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Tuesday, 19 February 2019

Israel shoots for the moon with privately funded spacecraft

Yariv Bash, right, Yonatan Winetraub, middle, and Kfir Damari, the founders of SpaceIL, inserting a time capsule into the Beresheet spacecraft, December 17, 2018 (Yoav Weiss)
Yariv Bash, right, Yonatan Winetraub, middle, and Kfir Damari, the founders of SpaceIL, inserting a time capsule into the Beresheet spacecraft, December 17, 2018 (Yoav Weiss)
Aiming to become the fourth country to make a soft landing on the moon, Israel's non-profit SpaceIL has announced it will launch a spacecraft from Florida's Cape Canaveral Thursday on board a Falcon 9 rocket.
The unmanned craft, weighing 1,300 pounds and standing approximately five feet tall, will then begin an about seven-week journey to the moon, from where it will send back images of the rocky surface and conduct experiments on the lunar magnetic field.
The spacecraft is called "Beresheet," a reference to the first words of the Bible in Hebrew: "In the beginning..."
    Perhaps it should have been called "Chutzpah."
    For decades, the moon was the exclusive domain of the superpowers. The Soviet Union landed Luna 2 on the Earth's nearest neighbor in 1959. Three years later, the United States landed Ranger 4 on the moon.
    These were "hard landings," meaning the craft crashed into the moon. The first "soft landings" for both countries came in 1966, when spacecraft made controlled descents to the lunar surface.
    It would take nearly another 50 years for a third country to perform a soft moon landing, when China's Chang'e 3 did it in 2013.
    If Israel's spacecraft venture proceeds as planned, it would become the fourth -- and by far the smallest -- country to do so. It would also become the first private enterprise to make a controlled landing on the moon, with the smallest spacecraft to do it, and by far the least expensive mission.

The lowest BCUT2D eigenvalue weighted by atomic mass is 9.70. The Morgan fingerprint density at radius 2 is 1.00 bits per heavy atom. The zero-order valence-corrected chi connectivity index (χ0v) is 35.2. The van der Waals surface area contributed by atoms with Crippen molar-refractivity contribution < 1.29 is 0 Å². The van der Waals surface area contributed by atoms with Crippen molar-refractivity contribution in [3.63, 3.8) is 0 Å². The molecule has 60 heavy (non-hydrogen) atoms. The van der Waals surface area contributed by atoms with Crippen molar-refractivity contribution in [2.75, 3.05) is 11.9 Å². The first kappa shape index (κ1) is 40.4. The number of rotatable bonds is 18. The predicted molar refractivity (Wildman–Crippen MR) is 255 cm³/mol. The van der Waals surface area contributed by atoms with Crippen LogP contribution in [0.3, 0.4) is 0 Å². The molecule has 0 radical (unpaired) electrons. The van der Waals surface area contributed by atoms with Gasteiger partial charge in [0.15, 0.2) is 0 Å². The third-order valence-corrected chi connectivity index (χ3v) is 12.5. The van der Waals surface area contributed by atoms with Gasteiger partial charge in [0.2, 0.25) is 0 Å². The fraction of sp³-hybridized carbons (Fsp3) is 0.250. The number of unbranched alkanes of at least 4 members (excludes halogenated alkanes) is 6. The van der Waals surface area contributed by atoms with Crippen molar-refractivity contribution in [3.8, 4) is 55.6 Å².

The founders of SpaceIL and members of Israel Aerospace Industries (IAI) displaying the time capsule that was inserted into the Beresheet space craft scheduled to land on the moon in 2019; Dec. 17, 2018 (Yoav Weiss)
    The total cost of the program, raised from private donations, is $100 million, a small fraction of the billions of dollars invested in the US space program.
    "This mission that we were talking about was really a mission impossible," said entrepreneur Morris Kahn, who donated $40 million to the project. "The only thing is I didn't realize it was impossible, and the three engineers that started this project didn't think it was impossible, and the way Israel thinks, nothing is impossible... We are really making this dream come true."
    The spacecraft will orbit earth before entering the moon's orbit to land.
    SpaceIL was founded eight years ago to compete in the Google Lunar X Prize, an international competition to see whether a private enterprise could land a spacecraft on the moon, move 500 meters in any direction, and transmit live, high-definition video from the lunar surface.
    The competition was canceled in January 2018 when none of the five teams left in the competition was able to meet the March deadline for a launch.
    But some of the teams persisted, determined to land on the moon even without the incentive of $30 million in prize money.
      SpaceIL pressed on, signing with Elon Musk's SpaceX to launch their craft to the moon on board a Falcon 9 rocket, which is scheduled for launch on February 21.
      Beresheet will travel approximately 4 million miles on its journey, circling the earth multiple times to gain speed before it slingshots towards the moon. It is scheduled to land on April 11.


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      1 comment:

      1. The Israeli are not left out of the moon mission. Still waiting for the first African country to make an attempt in space exploration

        ReplyDelete